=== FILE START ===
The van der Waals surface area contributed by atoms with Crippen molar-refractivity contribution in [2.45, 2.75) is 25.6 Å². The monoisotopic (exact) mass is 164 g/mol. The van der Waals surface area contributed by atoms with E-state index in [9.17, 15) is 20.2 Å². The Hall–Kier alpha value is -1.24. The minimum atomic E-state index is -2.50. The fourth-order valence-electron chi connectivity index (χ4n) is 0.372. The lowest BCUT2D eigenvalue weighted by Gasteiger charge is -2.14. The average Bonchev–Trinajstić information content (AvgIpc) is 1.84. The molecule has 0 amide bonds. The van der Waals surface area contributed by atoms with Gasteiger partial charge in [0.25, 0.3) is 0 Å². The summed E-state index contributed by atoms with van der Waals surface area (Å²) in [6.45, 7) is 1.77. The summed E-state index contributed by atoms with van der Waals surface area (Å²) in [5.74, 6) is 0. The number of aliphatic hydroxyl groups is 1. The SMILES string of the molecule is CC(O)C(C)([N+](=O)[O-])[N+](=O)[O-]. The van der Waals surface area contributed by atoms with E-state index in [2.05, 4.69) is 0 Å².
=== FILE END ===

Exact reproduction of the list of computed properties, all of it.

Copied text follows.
The van der Waals surface area contributed by atoms with Crippen molar-refractivity contribution in [2.45, 2.75) is 25.6 Å². The monoisotopic (exact) mass is 164 g/mol. The van der Waals surface area contributed by atoms with E-state index in [9.17, 15) is 20.2 Å². The Hall–Kier alpha value is -1.24. The minimum atomic E-state index is -2.50. The fourth-order valence-electron chi connectivity index (χ4n) is 0.372. The lowest BCUT2D eigenvalue weighted by Gasteiger charge is -2.14. The average Bonchev–Trinajstić information content (AvgIpc) is 1.84. The molecule has 0 amide bonds. The van der Waals surface area contributed by atoms with Gasteiger partial charge in [0.25, 0.3) is 0 Å². The summed E-state index contributed by atoms with van der Waals surface area (Å²) in [6.45, 7) is 1.77. The summed E-state index contributed by atoms with van der Waals surface area (Å²) in [5.74, 6) is 0. The number of aliphatic hydroxyl groups is 1. The SMILES string of the molecule is CC(O)C(C)([N+](=O)[O-])[N+](=O)[O-]. The van der Waals surface area contributed by atoms with E-state index in [2.05, 4.69) is 0 Å².